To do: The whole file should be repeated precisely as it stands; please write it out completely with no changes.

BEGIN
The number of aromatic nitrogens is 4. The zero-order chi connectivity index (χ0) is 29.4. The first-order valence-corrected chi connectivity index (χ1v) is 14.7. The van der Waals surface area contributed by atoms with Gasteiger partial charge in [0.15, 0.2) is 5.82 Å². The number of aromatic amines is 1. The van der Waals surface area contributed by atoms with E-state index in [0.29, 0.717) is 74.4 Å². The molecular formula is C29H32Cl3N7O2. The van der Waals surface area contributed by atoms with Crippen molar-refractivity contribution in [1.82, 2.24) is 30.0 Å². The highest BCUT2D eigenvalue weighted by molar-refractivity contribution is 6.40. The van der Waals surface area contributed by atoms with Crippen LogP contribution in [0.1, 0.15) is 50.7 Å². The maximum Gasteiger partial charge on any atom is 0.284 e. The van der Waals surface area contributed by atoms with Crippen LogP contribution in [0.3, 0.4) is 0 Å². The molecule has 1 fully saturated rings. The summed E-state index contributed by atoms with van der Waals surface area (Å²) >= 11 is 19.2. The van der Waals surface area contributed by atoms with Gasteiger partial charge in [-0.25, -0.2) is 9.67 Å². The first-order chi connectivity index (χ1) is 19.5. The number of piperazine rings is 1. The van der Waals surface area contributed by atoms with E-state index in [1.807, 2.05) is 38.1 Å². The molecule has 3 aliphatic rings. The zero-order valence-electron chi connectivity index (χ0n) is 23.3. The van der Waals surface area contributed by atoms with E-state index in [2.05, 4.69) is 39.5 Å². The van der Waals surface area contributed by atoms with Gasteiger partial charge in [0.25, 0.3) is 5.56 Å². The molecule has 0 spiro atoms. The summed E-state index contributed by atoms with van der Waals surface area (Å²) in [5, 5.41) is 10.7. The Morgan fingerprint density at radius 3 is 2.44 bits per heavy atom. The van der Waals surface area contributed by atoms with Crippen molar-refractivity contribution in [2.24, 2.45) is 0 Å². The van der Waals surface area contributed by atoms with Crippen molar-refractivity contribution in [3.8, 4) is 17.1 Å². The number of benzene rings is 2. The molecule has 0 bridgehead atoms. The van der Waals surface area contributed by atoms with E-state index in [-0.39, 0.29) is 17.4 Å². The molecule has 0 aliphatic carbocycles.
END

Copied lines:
The number of aromatic nitrogens is 4. The zero-order chi connectivity index (χ0) is 29.4. The first-order valence-corrected chi connectivity index (χ1v) is 14.7. The van der Waals surface area contributed by atoms with Gasteiger partial charge in [0.15, 0.2) is 5.82 Å². The number of aromatic amines is 1. The van der Waals surface area contributed by atoms with E-state index in [0.29, 0.717) is 74.4 Å². The molecular formula is C29H32Cl3N7O2. The van der Waals surface area contributed by atoms with Crippen molar-refractivity contribution in [1.82, 2.24) is 30.0 Å². The highest BCUT2D eigenvalue weighted by molar-refractivity contribution is 6.40. The van der Waals surface area contributed by atoms with Crippen LogP contribution in [0.1, 0.15) is 50.7 Å². The maximum Gasteiger partial charge on any atom is 0.284 e. The van der Waals surface area contributed by atoms with Crippen LogP contribution in [0.3, 0.4) is 0 Å². The molecule has 1 fully saturated rings. The summed E-state index contributed by atoms with van der Waals surface area (Å²) >= 11 is 19.2. The van der Waals surface area contributed by atoms with Gasteiger partial charge in [-0.25, -0.2) is 9.67 Å². The first-order chi connectivity index (χ1) is 19.5. The number of piperazine rings is 1. The van der Waals surface area contributed by atoms with E-state index in [1.807, 2.05) is 38.1 Å². The molecule has 3 aliphatic rings. The zero-order valence-electron chi connectivity index (χ0n) is 23.3. The van der Waals surface area contributed by atoms with E-state index in [2.05, 4.69) is 39.5 Å². The van der Waals surface area contributed by atoms with Gasteiger partial charge in [0.25, 0.3) is 5.56 Å². The molecule has 0 spiro atoms. The summed E-state index contributed by atoms with van der Waals surface area (Å²) in [5, 5.41) is 10.7. The Morgan fingerprint density at radius 3 is 2.44 bits per heavy atom. The van der Waals surface area contributed by atoms with Crippen molar-refractivity contribution in [2.24, 2.45) is 0 Å². The van der Waals surface area contributed by atoms with Crippen molar-refractivity contribution in [3.8, 4) is 17.1 Å². The number of benzene rings is 2. The molecule has 0 bridgehead atoms. The van der Waals surface area contributed by atoms with E-state index in [-0.39, 0.29) is 17.4 Å². The molecule has 0 aliphatic carbocycles.